Sunday, October 21, 2007

Yaalon: Gaza operation postponed due to commercial considerations

Pending deal with British Gas caused cabinet not to order an IDF operation in Gaza; going through with deal means Israel would be funding terror used against it, says Former IDF chief Former IDF Chief of Staff Moshe (Bugi) Yaalon said Sunday that the government's decision not to engage in a ground operation in the Gaza Strip was largely based on financial, commercial considerations.

In an article published on the Jerusalem Center for Public Affairs' website, Yaalon wrote he believed that the possibility of a natural gas deal with British Gas "played a major role in the cabinet's decision not to order an IDF incursion in Gaza, despite the some 1,000 rockets fired on Israel's south since Hamas took over the Strip in June of 2007."

Gas Deal

British Gas to sign $4 billion deal with Israel / Ynet

London Times reports British Gas close to signing deal to supply Israel with gas from off-shore field near Gaza. Hamas says will block deal
Full story

British Gas, along with Lebanese and Palestinian businessmen, operates a gas field just off the coast of Gaza; over the past decade or so, the company has been negotiating natural gas rights with Israel, but so far nothing has come of those discussions.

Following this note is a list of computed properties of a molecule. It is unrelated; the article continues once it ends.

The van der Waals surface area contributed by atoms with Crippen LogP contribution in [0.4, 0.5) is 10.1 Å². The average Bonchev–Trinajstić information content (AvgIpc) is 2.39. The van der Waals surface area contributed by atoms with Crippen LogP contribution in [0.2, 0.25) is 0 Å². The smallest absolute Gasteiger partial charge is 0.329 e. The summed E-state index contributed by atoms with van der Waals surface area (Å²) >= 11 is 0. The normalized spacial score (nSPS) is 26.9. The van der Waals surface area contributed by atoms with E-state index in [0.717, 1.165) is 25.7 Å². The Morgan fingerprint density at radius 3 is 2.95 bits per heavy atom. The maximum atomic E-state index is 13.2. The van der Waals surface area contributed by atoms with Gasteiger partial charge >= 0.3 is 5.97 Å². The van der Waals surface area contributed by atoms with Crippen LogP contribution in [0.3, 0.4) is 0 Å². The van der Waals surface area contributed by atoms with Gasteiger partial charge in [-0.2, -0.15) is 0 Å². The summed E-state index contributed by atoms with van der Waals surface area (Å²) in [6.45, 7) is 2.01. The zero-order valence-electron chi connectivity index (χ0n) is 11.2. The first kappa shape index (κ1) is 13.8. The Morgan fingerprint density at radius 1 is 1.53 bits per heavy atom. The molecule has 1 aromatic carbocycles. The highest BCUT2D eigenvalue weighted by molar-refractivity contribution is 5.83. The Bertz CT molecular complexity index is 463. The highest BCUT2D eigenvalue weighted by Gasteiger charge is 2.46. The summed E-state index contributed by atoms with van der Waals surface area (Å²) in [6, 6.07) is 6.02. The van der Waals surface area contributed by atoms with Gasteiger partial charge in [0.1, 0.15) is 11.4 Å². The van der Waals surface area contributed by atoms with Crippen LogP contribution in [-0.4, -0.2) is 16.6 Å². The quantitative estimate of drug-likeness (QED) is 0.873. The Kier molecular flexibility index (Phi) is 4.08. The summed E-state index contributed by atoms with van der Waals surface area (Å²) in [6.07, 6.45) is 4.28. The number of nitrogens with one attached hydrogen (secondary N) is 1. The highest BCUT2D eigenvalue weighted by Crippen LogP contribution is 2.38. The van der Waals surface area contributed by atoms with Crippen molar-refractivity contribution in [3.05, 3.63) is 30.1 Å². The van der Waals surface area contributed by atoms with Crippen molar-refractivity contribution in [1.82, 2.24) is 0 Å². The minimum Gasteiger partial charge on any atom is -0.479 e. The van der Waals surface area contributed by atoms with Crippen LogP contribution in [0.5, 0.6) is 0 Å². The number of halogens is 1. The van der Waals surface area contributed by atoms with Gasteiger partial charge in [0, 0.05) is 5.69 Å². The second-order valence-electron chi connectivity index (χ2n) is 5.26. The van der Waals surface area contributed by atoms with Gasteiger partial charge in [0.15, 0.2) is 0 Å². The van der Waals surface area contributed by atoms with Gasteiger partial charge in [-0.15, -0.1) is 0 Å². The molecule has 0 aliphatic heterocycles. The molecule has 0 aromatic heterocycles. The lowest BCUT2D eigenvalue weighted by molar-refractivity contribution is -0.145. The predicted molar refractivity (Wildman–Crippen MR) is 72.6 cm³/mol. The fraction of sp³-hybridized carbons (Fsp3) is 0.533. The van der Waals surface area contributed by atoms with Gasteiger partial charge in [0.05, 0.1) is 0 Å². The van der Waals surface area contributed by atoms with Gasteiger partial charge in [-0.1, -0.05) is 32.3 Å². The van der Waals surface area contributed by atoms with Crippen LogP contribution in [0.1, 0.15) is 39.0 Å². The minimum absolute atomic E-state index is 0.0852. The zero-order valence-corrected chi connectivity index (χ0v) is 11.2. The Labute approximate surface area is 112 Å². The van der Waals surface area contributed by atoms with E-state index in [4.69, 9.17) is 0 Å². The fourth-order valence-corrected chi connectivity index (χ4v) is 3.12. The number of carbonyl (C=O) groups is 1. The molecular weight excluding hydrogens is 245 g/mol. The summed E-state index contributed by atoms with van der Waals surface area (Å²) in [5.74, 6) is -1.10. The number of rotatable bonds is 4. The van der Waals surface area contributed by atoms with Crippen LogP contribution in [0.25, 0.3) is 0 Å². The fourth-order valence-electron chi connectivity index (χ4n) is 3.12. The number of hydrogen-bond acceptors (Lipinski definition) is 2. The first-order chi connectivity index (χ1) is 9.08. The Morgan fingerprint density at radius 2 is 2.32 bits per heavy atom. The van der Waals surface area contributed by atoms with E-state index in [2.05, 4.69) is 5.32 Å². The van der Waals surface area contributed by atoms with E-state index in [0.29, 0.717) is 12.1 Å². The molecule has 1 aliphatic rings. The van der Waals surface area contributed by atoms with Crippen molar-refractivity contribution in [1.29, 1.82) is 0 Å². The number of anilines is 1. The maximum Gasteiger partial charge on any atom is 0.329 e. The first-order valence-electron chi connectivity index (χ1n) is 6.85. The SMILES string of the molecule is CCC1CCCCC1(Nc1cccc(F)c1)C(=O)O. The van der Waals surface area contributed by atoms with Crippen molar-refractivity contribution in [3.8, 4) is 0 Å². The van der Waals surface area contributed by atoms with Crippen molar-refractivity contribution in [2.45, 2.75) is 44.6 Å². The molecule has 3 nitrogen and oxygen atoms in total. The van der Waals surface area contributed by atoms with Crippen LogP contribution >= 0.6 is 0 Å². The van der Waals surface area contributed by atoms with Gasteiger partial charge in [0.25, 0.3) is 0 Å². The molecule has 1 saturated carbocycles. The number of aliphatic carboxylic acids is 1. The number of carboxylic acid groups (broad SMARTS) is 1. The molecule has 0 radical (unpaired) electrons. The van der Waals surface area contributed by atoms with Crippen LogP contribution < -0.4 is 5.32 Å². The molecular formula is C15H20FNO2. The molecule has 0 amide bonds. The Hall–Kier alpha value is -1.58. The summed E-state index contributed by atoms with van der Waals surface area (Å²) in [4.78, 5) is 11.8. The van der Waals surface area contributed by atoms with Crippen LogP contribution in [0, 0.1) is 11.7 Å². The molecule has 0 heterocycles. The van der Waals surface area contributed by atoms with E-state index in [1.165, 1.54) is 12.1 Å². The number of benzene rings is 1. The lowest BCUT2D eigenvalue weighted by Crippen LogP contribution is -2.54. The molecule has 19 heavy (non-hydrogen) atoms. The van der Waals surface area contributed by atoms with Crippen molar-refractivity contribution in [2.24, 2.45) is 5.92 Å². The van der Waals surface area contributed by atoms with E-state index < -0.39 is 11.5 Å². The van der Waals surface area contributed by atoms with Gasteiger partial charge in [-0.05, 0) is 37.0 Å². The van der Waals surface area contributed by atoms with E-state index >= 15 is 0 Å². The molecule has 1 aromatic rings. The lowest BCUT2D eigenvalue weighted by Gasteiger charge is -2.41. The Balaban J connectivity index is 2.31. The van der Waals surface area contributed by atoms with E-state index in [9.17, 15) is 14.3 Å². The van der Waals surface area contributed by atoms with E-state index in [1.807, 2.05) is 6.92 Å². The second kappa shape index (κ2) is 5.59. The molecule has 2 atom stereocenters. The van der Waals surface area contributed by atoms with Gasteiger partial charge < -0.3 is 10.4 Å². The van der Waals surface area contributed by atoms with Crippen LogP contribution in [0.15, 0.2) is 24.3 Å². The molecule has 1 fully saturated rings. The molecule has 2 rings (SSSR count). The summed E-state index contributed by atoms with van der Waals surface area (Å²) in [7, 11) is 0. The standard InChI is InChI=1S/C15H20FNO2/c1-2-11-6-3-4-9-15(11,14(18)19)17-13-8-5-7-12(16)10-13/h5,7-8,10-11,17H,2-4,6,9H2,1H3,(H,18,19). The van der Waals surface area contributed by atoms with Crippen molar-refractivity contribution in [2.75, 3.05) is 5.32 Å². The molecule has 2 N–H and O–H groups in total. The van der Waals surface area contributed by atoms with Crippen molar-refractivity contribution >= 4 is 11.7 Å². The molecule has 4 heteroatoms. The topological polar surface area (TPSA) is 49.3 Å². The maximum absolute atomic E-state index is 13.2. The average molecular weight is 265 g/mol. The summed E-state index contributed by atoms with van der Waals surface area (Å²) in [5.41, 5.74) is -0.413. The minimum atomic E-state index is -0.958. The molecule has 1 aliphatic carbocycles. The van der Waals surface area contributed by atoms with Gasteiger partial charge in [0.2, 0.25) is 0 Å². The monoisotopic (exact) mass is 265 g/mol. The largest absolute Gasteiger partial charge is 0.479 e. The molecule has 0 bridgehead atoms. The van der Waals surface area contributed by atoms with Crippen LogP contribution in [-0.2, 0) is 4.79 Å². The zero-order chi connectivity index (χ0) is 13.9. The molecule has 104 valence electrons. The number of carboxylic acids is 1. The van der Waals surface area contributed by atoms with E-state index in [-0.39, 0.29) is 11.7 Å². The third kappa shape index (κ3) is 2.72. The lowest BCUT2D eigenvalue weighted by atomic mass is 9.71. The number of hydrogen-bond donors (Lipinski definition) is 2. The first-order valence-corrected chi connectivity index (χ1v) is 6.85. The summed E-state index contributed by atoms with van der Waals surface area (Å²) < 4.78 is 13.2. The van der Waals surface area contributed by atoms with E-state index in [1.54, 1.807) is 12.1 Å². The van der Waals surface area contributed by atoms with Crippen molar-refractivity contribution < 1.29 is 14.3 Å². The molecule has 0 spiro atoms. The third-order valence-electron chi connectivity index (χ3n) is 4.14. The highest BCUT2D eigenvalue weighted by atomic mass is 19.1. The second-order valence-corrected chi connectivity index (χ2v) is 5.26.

A risky deal
Such a deal, wrote Yaalon, bears many risks, especially when you consider the hold radical Islam now has on Gaza, and the ominous signs that the West Bank may follow in the same footsteps.

Funneling some $1 billion from Israel to Palestinian, or Palestinian-held bank accounts, would essentially mean that Israel would be funding the very terrorists attacking it, wrote Yaalon.

According to the article, the person pushing for the deal to go through is former British Prime Minister and now Quartet's Middle East envoy, Tony Blair. Former Prime Minister Ariel Sharon, he added, was against the British Gas deal, as is Mossad Chief Meir Dagan. Prime Minister Ehud Olmert, on the other hand, seems very much in favor of it.

Should such a deal materialize, said Yaalon, many terror groups, including the Islamic Jihad, may be inclined to attack the British Gas' oil rig off the coast of Gaza, and should the Israel Navy be assigned to secure the facility, it might find itself engaged in multiple fronts.

British Gas is bidding against Egypt and businessman Yossi Maiman's EMG in its attempt to strike a natural gas deal with Israel. Olmert, unlike his predecessor, is keen on renewing the negotiations with British Gas, but the company seems to have lost interest. Israel is currently buying natural gas from the Yam Tethys Group.

The Prime Minister's Office was not available for comment.

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